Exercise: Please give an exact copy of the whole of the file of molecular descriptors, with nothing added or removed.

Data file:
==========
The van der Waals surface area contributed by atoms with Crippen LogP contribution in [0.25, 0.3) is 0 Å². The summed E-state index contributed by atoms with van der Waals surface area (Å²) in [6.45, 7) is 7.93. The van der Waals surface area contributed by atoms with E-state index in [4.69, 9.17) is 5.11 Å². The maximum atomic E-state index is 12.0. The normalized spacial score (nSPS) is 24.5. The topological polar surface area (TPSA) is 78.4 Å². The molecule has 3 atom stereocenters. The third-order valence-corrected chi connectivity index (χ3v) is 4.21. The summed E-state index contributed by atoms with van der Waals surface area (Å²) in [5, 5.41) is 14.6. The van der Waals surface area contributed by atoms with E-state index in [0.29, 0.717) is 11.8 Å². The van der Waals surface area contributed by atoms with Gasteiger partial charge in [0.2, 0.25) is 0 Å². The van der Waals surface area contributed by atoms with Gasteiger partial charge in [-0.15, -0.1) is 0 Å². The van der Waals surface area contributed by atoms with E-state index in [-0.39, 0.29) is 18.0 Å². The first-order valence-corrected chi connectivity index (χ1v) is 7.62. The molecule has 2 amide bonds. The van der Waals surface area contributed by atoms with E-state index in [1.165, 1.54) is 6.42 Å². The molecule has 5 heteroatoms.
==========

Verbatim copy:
The van der Waals surface area contributed by atoms with Crippen LogP contribution in [0.25, 0.3) is 0 Å². The summed E-state index contributed by atoms with van der Waals surface area (Å²) in [6.45, 7) is 7.93. The van der Waals surface area contributed by atoms with E-state index in [4.69, 9.17) is 5.11 Å². The maximum atomic E-state index is 12.0. The normalized spacial score (nSPS) is 24.5. The topological polar surface area (TPSA) is 78.4 Å². The molecule has 3 atom stereocenters. The third-order valence-corrected chi connectivity index (χ3v) is 4.21. The summed E-state index contributed by atoms with van der Waals surface area (Å²) in [5, 5.41) is 14.6. The van der Waals surface area contributed by atoms with E-state index in [0.29, 0.717) is 11.8 Å². The van der Waals surface area contributed by atoms with Gasteiger partial charge in [0.2, 0.25) is 0 Å². The van der Waals surface area contributed by atoms with Gasteiger partial charge in [-0.15, -0.1) is 0 Å². The van der Waals surface area contributed by atoms with E-state index in [-0.39, 0.29) is 18.0 Å². The first-order valence-corrected chi connectivity index (χ1v) is 7.62. The molecule has 2 amide bonds. The van der Waals surface area contributed by atoms with E-state index in [1.165, 1.54) is 6.42 Å². The molecule has 5 heteroatoms.